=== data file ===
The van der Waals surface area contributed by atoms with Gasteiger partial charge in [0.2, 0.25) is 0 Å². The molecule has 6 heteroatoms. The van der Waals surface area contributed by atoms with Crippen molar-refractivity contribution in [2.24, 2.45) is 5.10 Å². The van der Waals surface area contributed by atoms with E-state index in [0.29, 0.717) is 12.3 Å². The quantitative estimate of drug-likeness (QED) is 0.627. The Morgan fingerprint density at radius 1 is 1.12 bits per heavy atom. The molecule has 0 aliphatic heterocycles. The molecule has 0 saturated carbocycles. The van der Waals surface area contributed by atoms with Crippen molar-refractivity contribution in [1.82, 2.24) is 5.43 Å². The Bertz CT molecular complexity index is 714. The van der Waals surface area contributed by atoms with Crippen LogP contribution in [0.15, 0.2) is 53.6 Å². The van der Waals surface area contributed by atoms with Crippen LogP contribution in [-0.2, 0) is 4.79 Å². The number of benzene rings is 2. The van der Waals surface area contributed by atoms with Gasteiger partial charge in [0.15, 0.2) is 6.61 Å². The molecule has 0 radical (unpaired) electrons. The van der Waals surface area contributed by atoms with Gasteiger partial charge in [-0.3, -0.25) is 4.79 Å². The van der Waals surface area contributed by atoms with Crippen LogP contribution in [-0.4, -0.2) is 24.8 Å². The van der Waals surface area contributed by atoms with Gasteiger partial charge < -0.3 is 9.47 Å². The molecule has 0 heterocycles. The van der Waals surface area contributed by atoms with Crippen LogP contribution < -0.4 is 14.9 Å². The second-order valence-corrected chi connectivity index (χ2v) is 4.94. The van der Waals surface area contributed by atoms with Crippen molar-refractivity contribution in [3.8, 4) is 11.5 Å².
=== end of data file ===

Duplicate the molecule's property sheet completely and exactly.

The van der Waals surface area contributed by atoms with Gasteiger partial charge in [0.2, 0.25) is 0 Å². The molecule has 6 heteroatoms. The van der Waals surface area contributed by atoms with Crippen molar-refractivity contribution in [2.24, 2.45) is 5.10 Å². The van der Waals surface area contributed by atoms with E-state index in [0.29, 0.717) is 12.3 Å². The quantitative estimate of drug-likeness (QED) is 0.627. The Morgan fingerprint density at radius 1 is 1.12 bits per heavy atom. The molecule has 0 aliphatic heterocycles. The molecule has 0 saturated carbocycles. The van der Waals surface area contributed by atoms with Crippen molar-refractivity contribution in [1.82, 2.24) is 5.43 Å². The Bertz CT molecular complexity index is 714. The van der Waals surface area contributed by atoms with Crippen LogP contribution in [0.15, 0.2) is 53.6 Å². The van der Waals surface area contributed by atoms with Crippen LogP contribution in [-0.2, 0) is 4.79 Å². The number of benzene rings is 2. The van der Waals surface area contributed by atoms with Gasteiger partial charge in [0.15, 0.2) is 6.61 Å². The molecule has 0 radical (unpaired) electrons. The van der Waals surface area contributed by atoms with Gasteiger partial charge in [-0.3, -0.25) is 4.79 Å². The van der Waals surface area contributed by atoms with Crippen LogP contribution in [-0.4, -0.2) is 24.8 Å². The van der Waals surface area contributed by atoms with Gasteiger partial charge < -0.3 is 9.47 Å². The molecule has 0 heterocycles. The van der Waals surface area contributed by atoms with Crippen LogP contribution < -0.4 is 14.9 Å². The second-order valence-corrected chi connectivity index (χ2v) is 4.94. The van der Waals surface area contributed by atoms with Crippen molar-refractivity contribution in [3.8, 4) is 11.5 Å².